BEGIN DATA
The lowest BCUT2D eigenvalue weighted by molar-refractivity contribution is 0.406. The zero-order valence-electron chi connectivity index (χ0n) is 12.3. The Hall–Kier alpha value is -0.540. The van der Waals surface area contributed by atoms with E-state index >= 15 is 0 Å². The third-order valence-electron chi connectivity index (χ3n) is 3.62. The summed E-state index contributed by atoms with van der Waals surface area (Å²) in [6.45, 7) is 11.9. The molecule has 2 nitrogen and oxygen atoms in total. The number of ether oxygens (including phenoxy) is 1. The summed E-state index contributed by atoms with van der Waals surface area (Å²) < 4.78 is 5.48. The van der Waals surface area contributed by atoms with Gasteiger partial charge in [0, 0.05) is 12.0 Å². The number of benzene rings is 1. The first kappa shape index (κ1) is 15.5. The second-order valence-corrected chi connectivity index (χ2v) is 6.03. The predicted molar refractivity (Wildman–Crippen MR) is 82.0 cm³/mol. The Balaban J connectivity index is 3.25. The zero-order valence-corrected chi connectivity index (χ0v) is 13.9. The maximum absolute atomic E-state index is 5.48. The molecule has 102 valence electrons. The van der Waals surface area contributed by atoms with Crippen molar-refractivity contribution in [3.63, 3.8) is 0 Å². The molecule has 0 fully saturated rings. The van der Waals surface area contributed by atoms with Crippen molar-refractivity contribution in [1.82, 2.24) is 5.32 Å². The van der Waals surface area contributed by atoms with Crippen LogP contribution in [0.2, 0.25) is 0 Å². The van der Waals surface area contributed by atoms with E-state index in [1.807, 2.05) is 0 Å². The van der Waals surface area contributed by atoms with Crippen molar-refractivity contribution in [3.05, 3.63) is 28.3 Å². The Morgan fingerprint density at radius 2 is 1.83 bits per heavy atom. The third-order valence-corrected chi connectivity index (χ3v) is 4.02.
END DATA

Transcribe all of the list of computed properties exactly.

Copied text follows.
The lowest BCUT2D eigenvalue weighted by molar-refractivity contribution is 0.406. The zero-order valence-electron chi connectivity index (χ0n) is 12.3. The Hall–Kier alpha value is -0.540. The van der Waals surface area contributed by atoms with E-state index >= 15 is 0 Å². The third-order valence-electron chi connectivity index (χ3n) is 3.62. The summed E-state index contributed by atoms with van der Waals surface area (Å²) in [6.45, 7) is 11.9. The molecule has 2 nitrogen and oxygen atoms in total. The number of ether oxygens (including phenoxy) is 1. The summed E-state index contributed by atoms with van der Waals surface area (Å²) < 4.78 is 5.48. The van der Waals surface area contributed by atoms with Gasteiger partial charge in [0, 0.05) is 12.0 Å². The number of benzene rings is 1. The first kappa shape index (κ1) is 15.5. The second-order valence-corrected chi connectivity index (χ2v) is 6.03. The predicted molar refractivity (Wildman–Crippen MR) is 82.0 cm³/mol. The Balaban J connectivity index is 3.25. The zero-order valence-corrected chi connectivity index (χ0v) is 13.9. The maximum absolute atomic E-state index is 5.48. The molecule has 102 valence electrons. The van der Waals surface area contributed by atoms with Crippen molar-refractivity contribution in [3.63, 3.8) is 0 Å². The molecule has 0 fully saturated rings. The van der Waals surface area contributed by atoms with Crippen molar-refractivity contribution in [1.82, 2.24) is 5.32 Å². The van der Waals surface area contributed by atoms with Crippen LogP contribution in [0.2, 0.25) is 0 Å². The van der Waals surface area contributed by atoms with E-state index in [1.807, 2.05) is 0 Å². The van der Waals surface area contributed by atoms with Crippen molar-refractivity contribution in [3.05, 3.63) is 28.3 Å². The Morgan fingerprint density at radius 2 is 1.83 bits per heavy atom. The third-order valence-corrected chi connectivity index (χ3v) is 4.02.